HP is known for making computers, but they also manufacture printers. The HP Envy 4500 All in One Series printer is one of those. I referred to it as an MFC in the title because MFC is typically recognized as Multi-Function Center. The printer is 15lbs (package weight). It supports Wifi-N (rather than AC), and has a USB port which it also came with a cable. The MFC can handle copy, print, and scanning. Being an inkjet printer, it can also support photo printing. The printer uses the HP 61 series ink cartridges which I haven’t yet viewed the price of them, but as with all ink cartridges, I expect that I will be raped with the prices. The packaging also comes with a CD which wasn’t used, nor should a CD be needed. Black Print Speeds is 8.8ppm and I will expect half that for color. There is only paper tray, so there will be no loading of different paper sizes easily. Not only does the standard network printer capabilities are supported, but so is Air Print, Cloud Print, and ePrint. The tray handles up to 100 pages with a 30 sheet output. There doesn’t seem to be any native Linux Support.
I bought this printer because I have found myself needing to print documents. Beforehand, I would copy the .pdf files to a dedicated thumb drive, take a bus to Downtown, walk to the FedEx Office, make my prints, walk to the bus stop, wait 45 minutes, and get on the bus home. If I forgot to print anything, I would then cuss at myself. However, while there were cheaper printers, I wanted one that would support Cloud Print.
Cloud Print is a protocol developed by Google that would allow compliant printers to be able to receive print commands from any authenticated user no matter where just as if it was a network printer. Obviously, as being developed by Google, this authentication is your Google ID, but nonetheless, it is a system. I could in turn for example give my brother authentication rights. Now, when he is using a resource supporting Cloud Print, he could simply just print, and my printer will print the document.
The printer seems to perform quickly, and at least on the LAN side – reliably. The printer was cheaper when purchased through Walmart than at HP’s Web Site. Also, I was able to pick up the printer on the same day, and while the Walmart Associates weren’t as quick as they should have been, this had nothing to do with the printer.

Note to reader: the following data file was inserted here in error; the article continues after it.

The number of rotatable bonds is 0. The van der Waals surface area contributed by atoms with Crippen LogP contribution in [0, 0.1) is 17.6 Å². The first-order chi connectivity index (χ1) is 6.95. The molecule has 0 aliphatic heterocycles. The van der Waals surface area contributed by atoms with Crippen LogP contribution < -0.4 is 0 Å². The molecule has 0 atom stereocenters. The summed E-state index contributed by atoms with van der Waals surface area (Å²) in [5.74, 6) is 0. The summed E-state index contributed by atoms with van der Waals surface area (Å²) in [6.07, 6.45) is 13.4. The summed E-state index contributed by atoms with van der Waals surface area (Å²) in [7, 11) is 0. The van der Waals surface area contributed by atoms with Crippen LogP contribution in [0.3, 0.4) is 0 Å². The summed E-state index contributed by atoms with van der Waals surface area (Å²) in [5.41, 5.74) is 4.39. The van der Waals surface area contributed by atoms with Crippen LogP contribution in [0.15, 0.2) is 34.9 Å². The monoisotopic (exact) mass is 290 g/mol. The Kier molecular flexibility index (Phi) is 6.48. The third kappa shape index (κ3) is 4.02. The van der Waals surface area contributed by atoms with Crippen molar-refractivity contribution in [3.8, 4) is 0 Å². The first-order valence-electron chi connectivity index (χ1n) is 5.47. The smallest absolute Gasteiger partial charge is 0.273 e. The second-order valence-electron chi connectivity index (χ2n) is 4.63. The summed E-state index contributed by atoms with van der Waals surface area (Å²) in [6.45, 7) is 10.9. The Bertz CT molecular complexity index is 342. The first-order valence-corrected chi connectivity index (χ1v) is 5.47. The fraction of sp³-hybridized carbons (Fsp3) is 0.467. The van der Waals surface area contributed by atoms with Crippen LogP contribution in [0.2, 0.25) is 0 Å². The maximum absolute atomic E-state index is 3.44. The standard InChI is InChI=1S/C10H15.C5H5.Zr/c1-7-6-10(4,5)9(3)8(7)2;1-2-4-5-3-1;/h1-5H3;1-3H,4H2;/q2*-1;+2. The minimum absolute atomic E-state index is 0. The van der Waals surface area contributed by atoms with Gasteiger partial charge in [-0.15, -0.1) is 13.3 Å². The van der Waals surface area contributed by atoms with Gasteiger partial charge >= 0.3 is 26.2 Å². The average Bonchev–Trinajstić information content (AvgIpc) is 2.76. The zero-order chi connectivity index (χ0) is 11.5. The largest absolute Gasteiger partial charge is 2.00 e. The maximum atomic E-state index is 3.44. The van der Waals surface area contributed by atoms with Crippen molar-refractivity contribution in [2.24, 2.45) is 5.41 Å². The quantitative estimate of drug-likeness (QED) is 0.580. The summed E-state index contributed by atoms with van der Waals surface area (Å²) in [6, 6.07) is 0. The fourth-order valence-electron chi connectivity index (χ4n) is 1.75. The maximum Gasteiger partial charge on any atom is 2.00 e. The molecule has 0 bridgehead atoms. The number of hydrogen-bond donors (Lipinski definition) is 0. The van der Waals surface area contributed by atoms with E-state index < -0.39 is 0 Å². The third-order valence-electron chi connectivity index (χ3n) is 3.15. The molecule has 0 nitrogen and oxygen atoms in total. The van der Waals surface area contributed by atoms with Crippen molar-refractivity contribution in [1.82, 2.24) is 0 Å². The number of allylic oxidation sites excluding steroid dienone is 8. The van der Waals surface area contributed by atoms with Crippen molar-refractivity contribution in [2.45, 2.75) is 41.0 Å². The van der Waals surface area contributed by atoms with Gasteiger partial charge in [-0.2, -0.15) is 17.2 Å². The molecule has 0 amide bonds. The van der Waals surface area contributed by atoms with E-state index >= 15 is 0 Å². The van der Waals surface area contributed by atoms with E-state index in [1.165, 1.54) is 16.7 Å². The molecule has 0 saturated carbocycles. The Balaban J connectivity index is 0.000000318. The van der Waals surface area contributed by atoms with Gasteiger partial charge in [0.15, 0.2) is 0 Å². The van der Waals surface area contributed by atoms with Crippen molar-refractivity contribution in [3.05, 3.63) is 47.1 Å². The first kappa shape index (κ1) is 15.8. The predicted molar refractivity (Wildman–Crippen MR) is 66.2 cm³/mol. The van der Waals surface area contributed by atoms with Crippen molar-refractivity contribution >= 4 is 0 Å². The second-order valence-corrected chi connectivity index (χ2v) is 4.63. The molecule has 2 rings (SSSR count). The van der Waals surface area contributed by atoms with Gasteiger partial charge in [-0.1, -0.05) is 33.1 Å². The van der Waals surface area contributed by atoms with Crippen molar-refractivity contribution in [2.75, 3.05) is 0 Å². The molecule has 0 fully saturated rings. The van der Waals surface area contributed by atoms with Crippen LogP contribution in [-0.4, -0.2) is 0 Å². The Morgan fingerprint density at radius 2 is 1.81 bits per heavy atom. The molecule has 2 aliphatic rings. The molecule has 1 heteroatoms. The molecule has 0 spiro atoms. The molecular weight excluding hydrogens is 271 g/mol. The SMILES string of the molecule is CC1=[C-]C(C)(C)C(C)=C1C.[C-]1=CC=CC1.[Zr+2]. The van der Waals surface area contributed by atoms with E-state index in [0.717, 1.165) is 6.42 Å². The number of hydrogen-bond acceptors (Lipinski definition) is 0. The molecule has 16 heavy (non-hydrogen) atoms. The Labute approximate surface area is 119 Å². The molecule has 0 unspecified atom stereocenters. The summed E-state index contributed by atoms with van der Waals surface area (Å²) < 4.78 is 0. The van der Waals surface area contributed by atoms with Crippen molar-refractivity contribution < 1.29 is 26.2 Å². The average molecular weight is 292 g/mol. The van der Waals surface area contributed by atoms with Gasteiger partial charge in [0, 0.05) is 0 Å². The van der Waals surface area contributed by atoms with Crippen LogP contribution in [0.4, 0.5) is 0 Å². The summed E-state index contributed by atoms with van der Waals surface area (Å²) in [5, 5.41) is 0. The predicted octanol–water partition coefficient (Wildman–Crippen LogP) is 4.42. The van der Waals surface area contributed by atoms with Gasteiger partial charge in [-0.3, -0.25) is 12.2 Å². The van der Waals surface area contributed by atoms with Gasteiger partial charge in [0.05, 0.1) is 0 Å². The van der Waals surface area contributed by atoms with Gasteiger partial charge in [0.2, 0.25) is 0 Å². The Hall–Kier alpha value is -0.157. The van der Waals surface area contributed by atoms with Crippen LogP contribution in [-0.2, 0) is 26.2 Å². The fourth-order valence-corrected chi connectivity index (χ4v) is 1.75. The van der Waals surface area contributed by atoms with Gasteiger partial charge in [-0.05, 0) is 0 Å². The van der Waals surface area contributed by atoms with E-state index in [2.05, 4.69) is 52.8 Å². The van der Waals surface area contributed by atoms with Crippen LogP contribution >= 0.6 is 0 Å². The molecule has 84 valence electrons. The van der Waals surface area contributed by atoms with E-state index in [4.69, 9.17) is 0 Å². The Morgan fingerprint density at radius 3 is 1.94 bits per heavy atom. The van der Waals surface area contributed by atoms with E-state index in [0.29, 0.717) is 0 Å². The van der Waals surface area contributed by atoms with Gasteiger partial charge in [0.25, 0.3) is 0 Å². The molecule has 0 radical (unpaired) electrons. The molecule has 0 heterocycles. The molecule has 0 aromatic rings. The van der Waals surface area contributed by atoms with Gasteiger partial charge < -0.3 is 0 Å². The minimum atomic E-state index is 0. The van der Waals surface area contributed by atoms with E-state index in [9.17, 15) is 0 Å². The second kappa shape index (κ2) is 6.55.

The printer also seem to have come with a full cartridge which is a welcomed change from when I last bought a printer that had a ¼ cartridge. During the set up process, I received a claim code which is actually the UID of the printer’s ePrint Address. I simply signed up for a HP Connected Account, and enter the UID. At this time my printer was “connected”.
While HP did a good job of minimizing waste packaging, they could have done better. Included in the package was a USB cable which was unnecessary. Most people will likely agree as most people with newer printers are probably using them as network printers. It would have made more sense to replace that USB port with an RJ45 port. Next is the CD. Most people are likely to have an Internet connection and could have simply downloaded the latest version of the software for that OS right from the web. Better yet, this printer supports cloud print. One should just have to download Cloud Print Drivers, and use the printer’s screen to get that unique ID, and get connected that way. I simply shouldn’t have to download, install and mess with bulky software to just set up and use the printer.
Within a few hours of starting the printer, it refused to connect with HP’s servers. I had followed HP’s support options, and nothing. After giving up for the night, and conceding that I would have to call HP the next day, everything worked which led me to believe it was a server side problem. If HP has my email address (to register to set up ePrint), they should have told me that Internet capabilities wouldn’t be running due to down server. Would that have been too much to ask?
Most of the negative is more of the legacy structured thinking that seems prevalent. I am treating the connectivity issues as the unlikely misfortunes of timing. And hopefully with Cloud Print set up, I won’t need to go through HP Connected restarting if it does happen again. So far, initial impression on the printer is good. Yes, I am sure there are better, but there are definitely worse too.